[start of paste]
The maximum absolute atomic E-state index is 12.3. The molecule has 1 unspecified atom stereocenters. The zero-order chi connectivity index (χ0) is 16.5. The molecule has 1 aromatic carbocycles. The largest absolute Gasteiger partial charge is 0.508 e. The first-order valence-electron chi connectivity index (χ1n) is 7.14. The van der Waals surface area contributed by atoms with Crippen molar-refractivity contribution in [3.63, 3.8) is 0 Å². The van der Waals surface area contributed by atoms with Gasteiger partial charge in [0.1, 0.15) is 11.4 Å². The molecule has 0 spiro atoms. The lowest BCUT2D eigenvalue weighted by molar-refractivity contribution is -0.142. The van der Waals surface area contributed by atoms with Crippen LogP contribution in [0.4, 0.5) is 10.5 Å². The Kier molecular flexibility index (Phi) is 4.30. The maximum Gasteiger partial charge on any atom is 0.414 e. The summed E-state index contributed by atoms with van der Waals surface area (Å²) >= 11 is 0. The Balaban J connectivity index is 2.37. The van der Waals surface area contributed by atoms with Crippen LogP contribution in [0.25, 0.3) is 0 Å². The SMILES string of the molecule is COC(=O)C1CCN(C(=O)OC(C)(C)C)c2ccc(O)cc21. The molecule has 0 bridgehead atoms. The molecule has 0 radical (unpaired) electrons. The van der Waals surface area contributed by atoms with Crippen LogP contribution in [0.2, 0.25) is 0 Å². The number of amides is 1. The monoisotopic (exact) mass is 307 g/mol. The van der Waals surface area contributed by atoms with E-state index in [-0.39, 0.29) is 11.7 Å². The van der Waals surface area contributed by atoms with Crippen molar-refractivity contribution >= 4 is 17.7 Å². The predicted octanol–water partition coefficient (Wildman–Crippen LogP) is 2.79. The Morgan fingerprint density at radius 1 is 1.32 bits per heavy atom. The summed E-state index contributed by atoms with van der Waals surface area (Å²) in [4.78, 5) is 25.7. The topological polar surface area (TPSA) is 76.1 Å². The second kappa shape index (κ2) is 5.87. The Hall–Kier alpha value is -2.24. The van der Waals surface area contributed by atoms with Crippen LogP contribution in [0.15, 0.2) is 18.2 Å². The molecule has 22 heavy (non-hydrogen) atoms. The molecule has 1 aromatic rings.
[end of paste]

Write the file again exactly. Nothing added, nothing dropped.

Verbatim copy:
The maximum absolute atomic E-state index is 12.3. The molecule has 1 unspecified atom stereocenters. The zero-order chi connectivity index (χ0) is 16.5. The molecule has 1 aromatic carbocycles. The largest absolute Gasteiger partial charge is 0.508 e. The first-order valence-electron chi connectivity index (χ1n) is 7.14. The van der Waals surface area contributed by atoms with Crippen molar-refractivity contribution in [3.63, 3.8) is 0 Å². The van der Waals surface area contributed by atoms with Gasteiger partial charge in [0.1, 0.15) is 11.4 Å². The molecule has 0 spiro atoms. The lowest BCUT2D eigenvalue weighted by molar-refractivity contribution is -0.142. The van der Waals surface area contributed by atoms with Crippen LogP contribution in [0.4, 0.5) is 10.5 Å². The Kier molecular flexibility index (Phi) is 4.30. The maximum Gasteiger partial charge on any atom is 0.414 e. The summed E-state index contributed by atoms with van der Waals surface area (Å²) >= 11 is 0. The Balaban J connectivity index is 2.37. The van der Waals surface area contributed by atoms with Crippen LogP contribution in [0.25, 0.3) is 0 Å². The SMILES string of the molecule is COC(=O)C1CCN(C(=O)OC(C)(C)C)c2ccc(O)cc21. The molecule has 0 bridgehead atoms. The molecule has 0 radical (unpaired) electrons. The van der Waals surface area contributed by atoms with Crippen LogP contribution in [0.2, 0.25) is 0 Å². The number of amides is 1. The monoisotopic (exact) mass is 307 g/mol. The van der Waals surface area contributed by atoms with E-state index in [-0.39, 0.29) is 11.7 Å². The van der Waals surface area contributed by atoms with Crippen molar-refractivity contribution >= 4 is 17.7 Å². The predicted octanol–water partition coefficient (Wildman–Crippen LogP) is 2.79. The Morgan fingerprint density at radius 1 is 1.32 bits per heavy atom. The summed E-state index contributed by atoms with van der Waals surface area (Å²) in [4.78, 5) is 25.7. The topological polar surface area (TPSA) is 76.1 Å². The second kappa shape index (κ2) is 5.87. The Hall–Kier alpha value is -2.24. The van der Waals surface area contributed by atoms with Crippen LogP contribution in [0.15, 0.2) is 18.2 Å². The molecule has 22 heavy (non-hydrogen) atoms. The molecule has 1 aromatic rings.